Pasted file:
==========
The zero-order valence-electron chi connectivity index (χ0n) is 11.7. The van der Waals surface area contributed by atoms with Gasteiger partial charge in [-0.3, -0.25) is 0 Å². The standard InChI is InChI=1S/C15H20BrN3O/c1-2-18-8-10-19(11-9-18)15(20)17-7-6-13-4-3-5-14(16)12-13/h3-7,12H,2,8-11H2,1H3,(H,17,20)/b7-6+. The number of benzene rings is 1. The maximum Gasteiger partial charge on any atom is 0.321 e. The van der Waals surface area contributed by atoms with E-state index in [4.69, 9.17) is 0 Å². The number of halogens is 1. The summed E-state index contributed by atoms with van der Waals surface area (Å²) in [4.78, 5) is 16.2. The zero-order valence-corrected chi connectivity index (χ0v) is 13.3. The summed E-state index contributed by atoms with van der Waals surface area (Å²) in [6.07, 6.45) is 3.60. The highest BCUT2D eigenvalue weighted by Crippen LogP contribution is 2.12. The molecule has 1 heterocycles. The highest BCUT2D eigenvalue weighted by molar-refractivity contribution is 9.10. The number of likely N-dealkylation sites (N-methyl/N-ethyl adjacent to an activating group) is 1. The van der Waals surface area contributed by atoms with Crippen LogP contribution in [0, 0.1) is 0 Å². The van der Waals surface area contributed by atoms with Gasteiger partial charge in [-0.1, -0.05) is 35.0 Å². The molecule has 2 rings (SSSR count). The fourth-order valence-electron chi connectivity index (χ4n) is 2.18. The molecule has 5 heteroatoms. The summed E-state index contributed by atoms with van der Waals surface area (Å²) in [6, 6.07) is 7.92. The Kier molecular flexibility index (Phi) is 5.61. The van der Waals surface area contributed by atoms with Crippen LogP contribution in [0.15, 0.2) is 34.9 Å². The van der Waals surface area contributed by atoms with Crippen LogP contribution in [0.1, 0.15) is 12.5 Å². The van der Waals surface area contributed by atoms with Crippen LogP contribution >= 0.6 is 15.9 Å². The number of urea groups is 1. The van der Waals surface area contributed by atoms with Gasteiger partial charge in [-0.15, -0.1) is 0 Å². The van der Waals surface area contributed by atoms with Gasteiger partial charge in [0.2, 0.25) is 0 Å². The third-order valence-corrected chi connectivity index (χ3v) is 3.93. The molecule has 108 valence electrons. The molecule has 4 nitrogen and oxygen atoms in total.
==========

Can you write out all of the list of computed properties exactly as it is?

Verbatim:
The zero-order valence-electron chi connectivity index (χ0n) is 11.7. The van der Waals surface area contributed by atoms with Gasteiger partial charge in [-0.3, -0.25) is 0 Å². The standard InChI is InChI=1S/C15H20BrN3O/c1-2-18-8-10-19(11-9-18)15(20)17-7-6-13-4-3-5-14(16)12-13/h3-7,12H,2,8-11H2,1H3,(H,17,20)/b7-6+. The number of benzene rings is 1. The maximum Gasteiger partial charge on any atom is 0.321 e. The van der Waals surface area contributed by atoms with E-state index in [4.69, 9.17) is 0 Å². The number of halogens is 1. The summed E-state index contributed by atoms with van der Waals surface area (Å²) in [4.78, 5) is 16.2. The zero-order valence-corrected chi connectivity index (χ0v) is 13.3. The summed E-state index contributed by atoms with van der Waals surface area (Å²) in [6.07, 6.45) is 3.60. The highest BCUT2D eigenvalue weighted by Crippen LogP contribution is 2.12. The molecule has 1 heterocycles. The highest BCUT2D eigenvalue weighted by molar-refractivity contribution is 9.10. The number of likely N-dealkylation sites (N-methyl/N-ethyl adjacent to an activating group) is 1. The van der Waals surface area contributed by atoms with Crippen LogP contribution in [0, 0.1) is 0 Å². The van der Waals surface area contributed by atoms with Gasteiger partial charge in [-0.1, -0.05) is 35.0 Å². The molecule has 2 rings (SSSR count). The fourth-order valence-electron chi connectivity index (χ4n) is 2.18. The molecule has 5 heteroatoms. The summed E-state index contributed by atoms with van der Waals surface area (Å²) in [6, 6.07) is 7.92. The Kier molecular flexibility index (Phi) is 5.61. The van der Waals surface area contributed by atoms with Crippen LogP contribution in [0.15, 0.2) is 34.9 Å². The van der Waals surface area contributed by atoms with Crippen LogP contribution in [0.1, 0.15) is 12.5 Å². The van der Waals surface area contributed by atoms with Crippen LogP contribution >= 0.6 is 15.9 Å². The number of urea groups is 1. The van der Waals surface area contributed by atoms with Gasteiger partial charge in [-0.15, -0.1) is 0 Å². The van der Waals surface area contributed by atoms with Gasteiger partial charge in [0.2, 0.25) is 0 Å². The third-order valence-corrected chi connectivity index (χ3v) is 3.93. The molecule has 108 valence electrons. The molecule has 4 nitrogen and oxygen atoms in total.